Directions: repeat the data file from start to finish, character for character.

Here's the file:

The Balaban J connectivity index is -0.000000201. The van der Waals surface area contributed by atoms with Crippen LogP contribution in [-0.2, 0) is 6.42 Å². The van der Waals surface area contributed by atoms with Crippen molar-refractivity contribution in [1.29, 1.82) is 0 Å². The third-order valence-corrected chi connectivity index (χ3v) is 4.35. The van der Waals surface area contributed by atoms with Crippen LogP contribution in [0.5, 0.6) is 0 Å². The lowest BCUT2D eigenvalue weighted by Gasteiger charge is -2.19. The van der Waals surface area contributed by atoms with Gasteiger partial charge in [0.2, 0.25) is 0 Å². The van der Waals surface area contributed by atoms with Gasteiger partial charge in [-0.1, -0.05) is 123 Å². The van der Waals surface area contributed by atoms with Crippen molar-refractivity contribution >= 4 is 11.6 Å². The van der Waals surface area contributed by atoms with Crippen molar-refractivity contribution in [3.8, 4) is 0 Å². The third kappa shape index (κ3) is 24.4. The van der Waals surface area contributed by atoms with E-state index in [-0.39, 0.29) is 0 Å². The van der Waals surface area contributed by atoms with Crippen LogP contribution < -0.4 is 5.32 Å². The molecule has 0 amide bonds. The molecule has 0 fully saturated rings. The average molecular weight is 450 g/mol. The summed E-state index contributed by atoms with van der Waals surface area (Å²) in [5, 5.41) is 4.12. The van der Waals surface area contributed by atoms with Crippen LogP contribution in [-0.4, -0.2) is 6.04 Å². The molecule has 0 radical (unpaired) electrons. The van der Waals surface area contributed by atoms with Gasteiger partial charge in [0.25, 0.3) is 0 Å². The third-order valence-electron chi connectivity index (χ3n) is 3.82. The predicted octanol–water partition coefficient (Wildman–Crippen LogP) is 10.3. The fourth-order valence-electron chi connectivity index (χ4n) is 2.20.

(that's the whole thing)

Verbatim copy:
The Balaban J connectivity index is -0.000000201. The van der Waals surface area contributed by atoms with Crippen LogP contribution in [-0.2, 0) is 6.42 Å². The van der Waals surface area contributed by atoms with Crippen molar-refractivity contribution in [1.29, 1.82) is 0 Å². The third-order valence-corrected chi connectivity index (χ3v) is 4.35. The van der Waals surface area contributed by atoms with Crippen LogP contribution in [0.5, 0.6) is 0 Å². The lowest BCUT2D eigenvalue weighted by Gasteiger charge is -2.19. The van der Waals surface area contributed by atoms with Gasteiger partial charge in [0.2, 0.25) is 0 Å². The van der Waals surface area contributed by atoms with Gasteiger partial charge in [-0.1, -0.05) is 123 Å². The van der Waals surface area contributed by atoms with Crippen molar-refractivity contribution >= 4 is 11.6 Å². The van der Waals surface area contributed by atoms with Crippen molar-refractivity contribution in [3.8, 4) is 0 Å². The third kappa shape index (κ3) is 24.4. The van der Waals surface area contributed by atoms with E-state index in [-0.39, 0.29) is 0 Å². The van der Waals surface area contributed by atoms with Crippen LogP contribution < -0.4 is 5.32 Å². The molecule has 0 amide bonds. The molecule has 0 fully saturated rings. The average molecular weight is 450 g/mol. The summed E-state index contributed by atoms with van der Waals surface area (Å²) in [5, 5.41) is 4.12. The van der Waals surface area contributed by atoms with Crippen LogP contribution in [-0.4, -0.2) is 6.04 Å². The molecule has 0 radical (unpaired) electrons. The van der Waals surface area contributed by atoms with Gasteiger partial charge in [0.25, 0.3) is 0 Å². The third-order valence-electron chi connectivity index (χ3n) is 3.82. The predicted octanol–water partition coefficient (Wildman–Crippen LogP) is 10.3. The fourth-order valence-electron chi connectivity index (χ4n) is 2.20.